Almermar: From Aguadulce we headed to Almerimar where we'd ordered 70 metres of new anchor chain! Our old one was getting a bit rusty and probably past its 'sell-by' date - not good when we rely on it to keep us safe! Alison and Geoff on Saraoni was already in the marina and Janine and John on Orca Joss arrived the same day so party time again! - we do seem to say 'goodbye' a lot as we move around, but the reunions are great!!! Janine decided that the next day was Friday and therefore curry night on Orca Joss - funny I could have sworn it was Tuesday!!! We had a great few days with them and were lucky to have such good company as it was 5 days before the chain arrived.
Kit used some of the time to carry out maintenance work on Quilcene - engine service, replace toilet parts (yeuk!). Also, there is a large 'Mercadona' supermarket in Almerimar so by the time we left our cupboards and lockers, already well-stocked, were groaning with stores! Most cruisers have a 'siege mentality' - buy now 'cos' you'll maybe never see it again! ..plus we're told that many of our favourite items are not available, or very expensive in the Caribbean!
Our shiny new chain eventually arrived and we loaded it into the (scrubbed out) anchor locker. More goodbyes; this time it was a sad farewell to Janine and John on Orca Joss. They will spend this winter in Almerimar and not be crossing with us as we'd all hoped, so who knows when we'll meet again?
Out of the Med! The fluky winds of the Med lived up to their reputation for this last leg; we left Almerimar for the 24hr trip in a strong easterly wind and expected a fast sail all the way in lumpy seas. We sailed for 5 hours before the wind died, the seas calmed and we had to motor all night. What a night tho'! We had a full moon in a cloudless sky - it was almost like daylight, so no straining our eyes peering into blackness! Next morning there was only a few knots of wind so we motorsailed the remainder of the trip. Despite the clear sunny sky a large cloud hung ominously over the Rock as we approached, and there were dozens of large ships just drifting about on the east side (presumably waiting for a slot to go in for refuelling). Every now and then one would suddenly start moving so it was a bit nerve-racking picking our way between them.
The tide was due to turn as we approached Europa Point; the Western extreme of the Mediterranean and eastern end of the Straits of Gibraltar. This caused tidal rips as we rounded the point and there were choppy confused seas due to strong gusts off the Rock We were too busy dealing with the conditions and avoiding the considerable amount of shipping to note that we had finally left the Mediterranean - four and a half years after entering! Quite a milestone in our travels!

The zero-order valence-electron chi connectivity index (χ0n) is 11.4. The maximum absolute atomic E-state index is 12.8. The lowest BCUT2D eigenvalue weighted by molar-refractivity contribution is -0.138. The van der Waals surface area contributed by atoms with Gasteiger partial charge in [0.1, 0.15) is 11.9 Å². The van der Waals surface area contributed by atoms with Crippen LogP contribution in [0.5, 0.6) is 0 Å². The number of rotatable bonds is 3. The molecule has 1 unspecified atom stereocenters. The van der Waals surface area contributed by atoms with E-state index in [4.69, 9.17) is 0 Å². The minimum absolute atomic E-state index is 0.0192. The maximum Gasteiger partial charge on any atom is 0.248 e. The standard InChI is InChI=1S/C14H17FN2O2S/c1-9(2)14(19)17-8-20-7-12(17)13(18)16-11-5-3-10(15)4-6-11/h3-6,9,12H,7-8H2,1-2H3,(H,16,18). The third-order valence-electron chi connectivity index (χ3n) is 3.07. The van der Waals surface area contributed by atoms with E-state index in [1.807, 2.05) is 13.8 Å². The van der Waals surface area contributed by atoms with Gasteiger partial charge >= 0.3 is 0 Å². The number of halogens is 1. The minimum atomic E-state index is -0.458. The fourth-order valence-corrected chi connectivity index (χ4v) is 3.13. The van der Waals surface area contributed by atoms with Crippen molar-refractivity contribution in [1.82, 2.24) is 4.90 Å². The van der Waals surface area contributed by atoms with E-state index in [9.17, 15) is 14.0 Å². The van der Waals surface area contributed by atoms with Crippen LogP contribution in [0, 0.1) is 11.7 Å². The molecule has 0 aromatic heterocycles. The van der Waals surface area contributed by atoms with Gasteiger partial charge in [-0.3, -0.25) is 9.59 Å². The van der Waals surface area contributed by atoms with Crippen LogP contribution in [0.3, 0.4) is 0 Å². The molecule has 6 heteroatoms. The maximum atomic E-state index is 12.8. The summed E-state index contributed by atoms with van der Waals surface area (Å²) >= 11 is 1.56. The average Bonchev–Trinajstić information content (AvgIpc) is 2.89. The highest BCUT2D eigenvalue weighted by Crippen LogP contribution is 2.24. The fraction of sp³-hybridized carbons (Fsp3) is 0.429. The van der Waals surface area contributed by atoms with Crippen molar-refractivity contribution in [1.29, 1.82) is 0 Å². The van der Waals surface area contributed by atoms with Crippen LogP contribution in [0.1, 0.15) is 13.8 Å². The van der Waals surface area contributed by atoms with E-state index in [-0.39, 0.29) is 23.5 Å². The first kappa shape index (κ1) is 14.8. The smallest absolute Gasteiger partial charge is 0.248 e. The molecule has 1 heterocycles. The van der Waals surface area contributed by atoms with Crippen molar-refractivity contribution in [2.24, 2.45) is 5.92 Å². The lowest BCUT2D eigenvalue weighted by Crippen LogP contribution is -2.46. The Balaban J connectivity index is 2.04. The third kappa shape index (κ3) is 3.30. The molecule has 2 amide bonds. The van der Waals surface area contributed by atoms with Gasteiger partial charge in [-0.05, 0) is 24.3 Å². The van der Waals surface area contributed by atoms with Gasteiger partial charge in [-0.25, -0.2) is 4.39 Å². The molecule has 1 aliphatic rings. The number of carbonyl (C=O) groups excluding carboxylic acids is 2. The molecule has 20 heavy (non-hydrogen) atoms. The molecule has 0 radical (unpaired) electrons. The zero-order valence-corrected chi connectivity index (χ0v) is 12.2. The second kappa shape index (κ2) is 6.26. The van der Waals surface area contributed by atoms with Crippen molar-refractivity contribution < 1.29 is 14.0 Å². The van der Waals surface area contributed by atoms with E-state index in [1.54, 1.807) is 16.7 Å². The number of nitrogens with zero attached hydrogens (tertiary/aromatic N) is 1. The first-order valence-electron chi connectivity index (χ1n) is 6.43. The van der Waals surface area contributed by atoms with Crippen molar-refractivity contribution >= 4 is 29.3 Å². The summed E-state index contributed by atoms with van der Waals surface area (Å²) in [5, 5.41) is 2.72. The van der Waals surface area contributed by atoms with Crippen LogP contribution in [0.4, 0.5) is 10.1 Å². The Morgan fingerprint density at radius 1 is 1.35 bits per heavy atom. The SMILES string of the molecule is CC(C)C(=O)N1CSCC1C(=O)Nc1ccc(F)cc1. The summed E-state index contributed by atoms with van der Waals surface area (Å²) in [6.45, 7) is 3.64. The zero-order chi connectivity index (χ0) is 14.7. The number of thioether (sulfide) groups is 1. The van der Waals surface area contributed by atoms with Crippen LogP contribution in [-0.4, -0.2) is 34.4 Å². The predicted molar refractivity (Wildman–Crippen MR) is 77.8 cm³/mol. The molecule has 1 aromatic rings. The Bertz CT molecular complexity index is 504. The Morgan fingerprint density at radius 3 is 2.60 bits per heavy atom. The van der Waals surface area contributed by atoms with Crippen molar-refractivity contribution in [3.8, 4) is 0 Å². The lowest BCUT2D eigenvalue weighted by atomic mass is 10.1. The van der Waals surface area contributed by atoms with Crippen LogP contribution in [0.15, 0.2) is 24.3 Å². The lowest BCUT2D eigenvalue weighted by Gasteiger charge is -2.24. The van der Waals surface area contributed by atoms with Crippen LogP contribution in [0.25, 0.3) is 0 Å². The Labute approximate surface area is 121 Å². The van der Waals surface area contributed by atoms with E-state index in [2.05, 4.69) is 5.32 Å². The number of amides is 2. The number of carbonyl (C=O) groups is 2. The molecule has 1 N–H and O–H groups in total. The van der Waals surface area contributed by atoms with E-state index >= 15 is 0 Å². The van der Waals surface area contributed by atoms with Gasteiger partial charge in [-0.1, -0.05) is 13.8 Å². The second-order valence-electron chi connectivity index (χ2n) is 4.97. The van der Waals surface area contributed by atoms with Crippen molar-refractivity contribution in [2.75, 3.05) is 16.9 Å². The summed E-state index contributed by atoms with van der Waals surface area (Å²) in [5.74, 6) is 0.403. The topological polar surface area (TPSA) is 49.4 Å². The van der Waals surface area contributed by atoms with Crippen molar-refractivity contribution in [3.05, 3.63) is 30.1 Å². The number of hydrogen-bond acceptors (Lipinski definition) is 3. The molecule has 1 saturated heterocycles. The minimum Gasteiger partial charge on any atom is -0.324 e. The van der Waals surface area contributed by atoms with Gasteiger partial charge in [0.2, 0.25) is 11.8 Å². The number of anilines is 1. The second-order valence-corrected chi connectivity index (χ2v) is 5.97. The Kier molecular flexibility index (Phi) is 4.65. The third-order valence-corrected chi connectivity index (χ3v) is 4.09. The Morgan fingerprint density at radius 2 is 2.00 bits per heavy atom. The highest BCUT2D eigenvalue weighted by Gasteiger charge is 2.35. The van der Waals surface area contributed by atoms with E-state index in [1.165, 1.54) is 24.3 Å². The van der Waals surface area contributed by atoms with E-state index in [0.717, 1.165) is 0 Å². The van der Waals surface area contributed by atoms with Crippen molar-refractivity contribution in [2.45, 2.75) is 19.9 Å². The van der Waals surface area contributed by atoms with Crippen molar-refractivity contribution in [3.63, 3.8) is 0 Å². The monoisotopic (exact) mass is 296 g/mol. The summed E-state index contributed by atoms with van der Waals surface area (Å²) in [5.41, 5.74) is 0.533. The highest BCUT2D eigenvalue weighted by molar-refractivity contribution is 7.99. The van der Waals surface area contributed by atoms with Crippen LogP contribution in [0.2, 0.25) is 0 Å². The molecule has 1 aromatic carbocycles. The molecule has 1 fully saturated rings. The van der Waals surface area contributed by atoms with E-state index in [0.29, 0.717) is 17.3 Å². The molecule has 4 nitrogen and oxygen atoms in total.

Current Position: 36° 09.486N 005°.21.945W, La Linea Anchorage, Gibraltar
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Corsica: Oooops! Maybe I shouldn't have mentioned that the holding was good in Porto Vecchio and that we felt quite safe - On the 4th day we were there, the strong winds increased to gale force and our anchor dragged during the night. The wind was howling and in the severe gusts Quilcene was tugging this way and that on the anchor chain, so luckily we were up and ready for action. We managed to re-anchor (no mean feat in the dark with 35 knot gusts) and passed the rest of the night safely. Another yacht wasn't so lucky, it dragged onto the shore and we saw a rescue boat towing it into the harbour - but at least it was still afloat!
When the windy spell finally ended we sailed down the coast to Bonifacio. A big swell followed us along the Strait toward Bonifacio but didn't give us a problem, only a bit of extra speed! The entrance to Bonifacio is hardly visible until close-up - no more than a split in the tall cliffs with a large cave low down on the eastern side. I was jumping about the boat 'ooo-ing' and 'aaah-ing' and taking pictures whilst Kit steered us in, avoiding the considerable boat traffic, and turned into Calanque de la Catena on the port side. There was a marinero from the marina collecting money from other moored boats but he didn't seem to want to help us moor up - maybe he was having a bad day! After a bit of manoeuvring we managed to pick up a mooring line and tied stern-to under the cliffs.
Bonifacio is quite a place! The main inlet is only 0.8m long with an expensive marina just around the corner from the Calanque. It's full of HUGE expensive motorboats and yachts - no sign of a recession here!!! There were dozens of big RIBs to hire; we'd also seen this in Porto Vecchio and reckon it accounts for the number that roar around through anchorages with no idea of the mayhem their bow wave creates once they've passed!
Bars and restaurants all around the marina were very busy, and no doubt noisy at night, but the Calanque was very peaceful. In fact the water there was clear and clean so we could still swim to cool off. We spent a touristy day walking up to the pretty hilltop town and wandering through the narrow streets. The views all around are amazing and we could see Sardinia across the Straits to the south. ...and of course this is France, so we had moules and frites for lunch washed down with a delicious white wine!